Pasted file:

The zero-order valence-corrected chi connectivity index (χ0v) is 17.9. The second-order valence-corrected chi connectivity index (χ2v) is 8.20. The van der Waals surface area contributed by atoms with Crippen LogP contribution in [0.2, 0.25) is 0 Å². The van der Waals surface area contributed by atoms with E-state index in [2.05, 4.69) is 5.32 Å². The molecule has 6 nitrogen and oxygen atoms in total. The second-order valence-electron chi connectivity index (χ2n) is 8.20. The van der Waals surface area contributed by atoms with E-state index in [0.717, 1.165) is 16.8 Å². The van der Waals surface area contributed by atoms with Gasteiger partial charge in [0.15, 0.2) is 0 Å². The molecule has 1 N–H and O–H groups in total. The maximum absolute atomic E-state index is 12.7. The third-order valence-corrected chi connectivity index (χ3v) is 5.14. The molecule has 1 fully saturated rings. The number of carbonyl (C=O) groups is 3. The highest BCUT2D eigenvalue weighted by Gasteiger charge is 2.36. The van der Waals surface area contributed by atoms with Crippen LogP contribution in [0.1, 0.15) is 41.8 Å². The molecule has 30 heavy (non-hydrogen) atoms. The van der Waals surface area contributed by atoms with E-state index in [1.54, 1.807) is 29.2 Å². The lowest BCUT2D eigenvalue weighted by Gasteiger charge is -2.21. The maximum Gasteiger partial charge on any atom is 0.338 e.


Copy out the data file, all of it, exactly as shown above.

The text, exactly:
The zero-order valence-corrected chi connectivity index (χ0v) is 17.9. The second-order valence-corrected chi connectivity index (χ2v) is 8.20. The van der Waals surface area contributed by atoms with Crippen LogP contribution in [0.2, 0.25) is 0 Å². The van der Waals surface area contributed by atoms with E-state index in [2.05, 4.69) is 5.32 Å². The molecule has 6 nitrogen and oxygen atoms in total. The second-order valence-electron chi connectivity index (χ2n) is 8.20. The van der Waals surface area contributed by atoms with E-state index in [0.717, 1.165) is 16.8 Å². The van der Waals surface area contributed by atoms with Gasteiger partial charge in [0.15, 0.2) is 0 Å². The molecule has 1 N–H and O–H groups in total. The maximum absolute atomic E-state index is 12.7. The third-order valence-corrected chi connectivity index (χ3v) is 5.14. The molecule has 1 fully saturated rings. The number of carbonyl (C=O) groups is 3. The highest BCUT2D eigenvalue weighted by Gasteiger charge is 2.36. The van der Waals surface area contributed by atoms with Crippen LogP contribution in [0.1, 0.15) is 41.8 Å². The molecule has 30 heavy (non-hydrogen) atoms. The van der Waals surface area contributed by atoms with E-state index in [1.54, 1.807) is 29.2 Å². The lowest BCUT2D eigenvalue weighted by Gasteiger charge is -2.21. The maximum Gasteiger partial charge on any atom is 0.338 e.